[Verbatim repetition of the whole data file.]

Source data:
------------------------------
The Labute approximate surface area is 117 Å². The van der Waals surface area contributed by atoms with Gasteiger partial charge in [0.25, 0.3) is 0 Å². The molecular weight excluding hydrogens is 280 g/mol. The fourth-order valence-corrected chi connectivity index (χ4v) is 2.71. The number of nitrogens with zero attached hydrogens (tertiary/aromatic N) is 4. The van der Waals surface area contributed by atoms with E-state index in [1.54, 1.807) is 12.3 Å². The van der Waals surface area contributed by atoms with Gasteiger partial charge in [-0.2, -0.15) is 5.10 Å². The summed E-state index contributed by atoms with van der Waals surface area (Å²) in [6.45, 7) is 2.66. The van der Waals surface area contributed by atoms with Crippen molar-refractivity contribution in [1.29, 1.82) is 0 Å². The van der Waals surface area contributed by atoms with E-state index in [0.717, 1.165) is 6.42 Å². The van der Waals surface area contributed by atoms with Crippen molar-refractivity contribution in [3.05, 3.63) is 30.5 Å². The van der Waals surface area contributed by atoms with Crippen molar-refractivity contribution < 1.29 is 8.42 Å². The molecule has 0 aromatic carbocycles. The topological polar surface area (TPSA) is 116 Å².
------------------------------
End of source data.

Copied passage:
The Labute approximate surface area is 117 Å². The van der Waals surface area contributed by atoms with Gasteiger partial charge in [0.25, 0.3) is 0 Å². The molecular weight excluding hydrogens is 280 g/mol. The fourth-order valence-corrected chi connectivity index (χ4v) is 2.71. The number of nitrogens with zero attached hydrogens (tertiary/aromatic N) is 4. The van der Waals surface area contributed by atoms with E-state index in [1.54, 1.807) is 12.3 Å². The van der Waals surface area contributed by atoms with Gasteiger partial charge in [-0.2, -0.15) is 5.10 Å². The summed E-state index contributed by atoms with van der Waals surface area (Å²) in [6.45, 7) is 2.66. The van der Waals surface area contributed by atoms with Crippen molar-refractivity contribution in [1.29, 1.82) is 0 Å². The van der Waals surface area contributed by atoms with E-state index in [0.717, 1.165) is 6.42 Å². The van der Waals surface area contributed by atoms with Crippen molar-refractivity contribution in [3.05, 3.63) is 30.5 Å². The van der Waals surface area contributed by atoms with Crippen molar-refractivity contribution < 1.29 is 8.42 Å². The molecule has 0 aromatic carbocycles. The topological polar surface area (TPSA) is 116 Å².